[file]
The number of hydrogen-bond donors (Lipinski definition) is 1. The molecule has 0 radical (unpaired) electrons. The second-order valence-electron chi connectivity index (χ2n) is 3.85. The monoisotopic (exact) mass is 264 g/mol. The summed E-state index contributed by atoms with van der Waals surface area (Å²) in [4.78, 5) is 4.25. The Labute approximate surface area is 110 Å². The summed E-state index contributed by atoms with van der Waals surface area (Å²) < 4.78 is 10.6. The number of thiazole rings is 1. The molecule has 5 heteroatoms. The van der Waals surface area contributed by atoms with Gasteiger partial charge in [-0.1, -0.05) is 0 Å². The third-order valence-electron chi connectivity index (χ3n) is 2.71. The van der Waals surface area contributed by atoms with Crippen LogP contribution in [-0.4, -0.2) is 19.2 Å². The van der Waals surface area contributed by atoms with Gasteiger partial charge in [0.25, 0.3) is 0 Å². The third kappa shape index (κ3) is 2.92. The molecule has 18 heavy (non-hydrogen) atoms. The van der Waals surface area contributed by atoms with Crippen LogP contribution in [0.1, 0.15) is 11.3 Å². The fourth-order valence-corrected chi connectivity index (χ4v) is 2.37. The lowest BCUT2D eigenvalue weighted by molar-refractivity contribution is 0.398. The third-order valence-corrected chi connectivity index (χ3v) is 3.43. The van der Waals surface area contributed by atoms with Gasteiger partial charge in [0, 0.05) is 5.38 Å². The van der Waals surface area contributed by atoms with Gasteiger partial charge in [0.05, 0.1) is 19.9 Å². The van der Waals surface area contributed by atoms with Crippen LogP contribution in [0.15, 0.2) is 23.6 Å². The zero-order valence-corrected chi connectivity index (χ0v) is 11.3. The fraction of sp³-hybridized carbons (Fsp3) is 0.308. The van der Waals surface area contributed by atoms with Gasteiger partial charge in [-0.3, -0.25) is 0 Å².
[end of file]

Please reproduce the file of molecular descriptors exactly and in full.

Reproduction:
The number of hydrogen-bond donors (Lipinski definition) is 1. The molecule has 0 radical (unpaired) electrons. The second-order valence-electron chi connectivity index (χ2n) is 3.85. The monoisotopic (exact) mass is 264 g/mol. The summed E-state index contributed by atoms with van der Waals surface area (Å²) in [4.78, 5) is 4.25. The Labute approximate surface area is 110 Å². The summed E-state index contributed by atoms with van der Waals surface area (Å²) < 4.78 is 10.6. The number of thiazole rings is 1. The molecule has 5 heteroatoms. The van der Waals surface area contributed by atoms with Gasteiger partial charge in [-0.1, -0.05) is 0 Å². The third-order valence-electron chi connectivity index (χ3n) is 2.71. The van der Waals surface area contributed by atoms with Crippen LogP contribution in [-0.4, -0.2) is 19.2 Å². The van der Waals surface area contributed by atoms with Gasteiger partial charge in [0.25, 0.3) is 0 Å². The third kappa shape index (κ3) is 2.92. The molecule has 18 heavy (non-hydrogen) atoms. The van der Waals surface area contributed by atoms with Crippen LogP contribution in [0.1, 0.15) is 11.3 Å². The fourth-order valence-corrected chi connectivity index (χ4v) is 2.37. The lowest BCUT2D eigenvalue weighted by molar-refractivity contribution is 0.398. The third-order valence-corrected chi connectivity index (χ3v) is 3.43. The van der Waals surface area contributed by atoms with Gasteiger partial charge in [0, 0.05) is 5.38 Å². The van der Waals surface area contributed by atoms with Gasteiger partial charge in [0.05, 0.1) is 19.9 Å². The van der Waals surface area contributed by atoms with Crippen LogP contribution in [0.15, 0.2) is 23.6 Å². The zero-order valence-corrected chi connectivity index (χ0v) is 11.3. The fraction of sp³-hybridized carbons (Fsp3) is 0.308. The van der Waals surface area contributed by atoms with Gasteiger partial charge in [-0.3, -0.25) is 0 Å².